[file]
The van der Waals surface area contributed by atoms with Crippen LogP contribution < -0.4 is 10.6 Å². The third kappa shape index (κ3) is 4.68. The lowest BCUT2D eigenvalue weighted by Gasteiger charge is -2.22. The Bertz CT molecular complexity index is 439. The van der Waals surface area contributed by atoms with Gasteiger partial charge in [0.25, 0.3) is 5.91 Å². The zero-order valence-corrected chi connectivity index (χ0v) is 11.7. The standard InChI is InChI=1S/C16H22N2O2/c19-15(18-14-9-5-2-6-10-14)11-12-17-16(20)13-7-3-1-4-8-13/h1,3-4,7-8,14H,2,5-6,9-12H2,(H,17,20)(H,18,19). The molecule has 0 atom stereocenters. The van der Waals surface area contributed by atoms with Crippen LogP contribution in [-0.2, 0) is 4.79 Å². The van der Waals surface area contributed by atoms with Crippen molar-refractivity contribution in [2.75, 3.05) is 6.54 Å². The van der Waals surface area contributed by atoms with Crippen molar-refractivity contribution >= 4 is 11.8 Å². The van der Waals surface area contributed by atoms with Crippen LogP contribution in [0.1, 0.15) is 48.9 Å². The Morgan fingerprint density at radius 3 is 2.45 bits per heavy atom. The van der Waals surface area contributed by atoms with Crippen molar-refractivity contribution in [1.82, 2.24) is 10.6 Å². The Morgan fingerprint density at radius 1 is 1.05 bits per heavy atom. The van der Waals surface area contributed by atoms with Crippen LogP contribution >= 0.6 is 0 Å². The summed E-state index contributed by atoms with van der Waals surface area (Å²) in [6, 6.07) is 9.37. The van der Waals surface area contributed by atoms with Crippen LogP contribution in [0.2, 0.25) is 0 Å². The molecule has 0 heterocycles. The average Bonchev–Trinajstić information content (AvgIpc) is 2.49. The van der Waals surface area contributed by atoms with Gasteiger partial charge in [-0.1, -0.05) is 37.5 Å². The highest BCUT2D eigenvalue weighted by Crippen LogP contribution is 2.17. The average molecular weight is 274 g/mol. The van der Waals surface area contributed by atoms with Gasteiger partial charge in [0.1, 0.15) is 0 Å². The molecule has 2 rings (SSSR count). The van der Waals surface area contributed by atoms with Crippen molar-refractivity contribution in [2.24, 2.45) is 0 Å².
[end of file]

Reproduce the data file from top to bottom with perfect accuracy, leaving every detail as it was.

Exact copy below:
The van der Waals surface area contributed by atoms with Crippen LogP contribution < -0.4 is 10.6 Å². The third kappa shape index (κ3) is 4.68. The lowest BCUT2D eigenvalue weighted by Gasteiger charge is -2.22. The Bertz CT molecular complexity index is 439. The van der Waals surface area contributed by atoms with Gasteiger partial charge in [0.25, 0.3) is 5.91 Å². The zero-order valence-corrected chi connectivity index (χ0v) is 11.7. The standard InChI is InChI=1S/C16H22N2O2/c19-15(18-14-9-5-2-6-10-14)11-12-17-16(20)13-7-3-1-4-8-13/h1,3-4,7-8,14H,2,5-6,9-12H2,(H,17,20)(H,18,19). The molecule has 0 atom stereocenters. The van der Waals surface area contributed by atoms with Crippen LogP contribution in [-0.2, 0) is 4.79 Å². The van der Waals surface area contributed by atoms with Crippen molar-refractivity contribution in [2.75, 3.05) is 6.54 Å². The van der Waals surface area contributed by atoms with Crippen molar-refractivity contribution >= 4 is 11.8 Å². The van der Waals surface area contributed by atoms with Crippen LogP contribution in [0.1, 0.15) is 48.9 Å². The Morgan fingerprint density at radius 3 is 2.45 bits per heavy atom. The van der Waals surface area contributed by atoms with Crippen molar-refractivity contribution in [1.82, 2.24) is 10.6 Å². The Morgan fingerprint density at radius 1 is 1.05 bits per heavy atom. The van der Waals surface area contributed by atoms with Crippen LogP contribution >= 0.6 is 0 Å². The summed E-state index contributed by atoms with van der Waals surface area (Å²) in [6, 6.07) is 9.37. The van der Waals surface area contributed by atoms with Crippen LogP contribution in [0.2, 0.25) is 0 Å². The molecule has 0 heterocycles. The average Bonchev–Trinajstić information content (AvgIpc) is 2.49. The van der Waals surface area contributed by atoms with Gasteiger partial charge in [-0.1, -0.05) is 37.5 Å². The highest BCUT2D eigenvalue weighted by Crippen LogP contribution is 2.17. The average molecular weight is 274 g/mol. The van der Waals surface area contributed by atoms with Gasteiger partial charge in [0.1, 0.15) is 0 Å². The molecule has 2 rings (SSSR count). The van der Waals surface area contributed by atoms with Crippen molar-refractivity contribution in [2.24, 2.45) is 0 Å².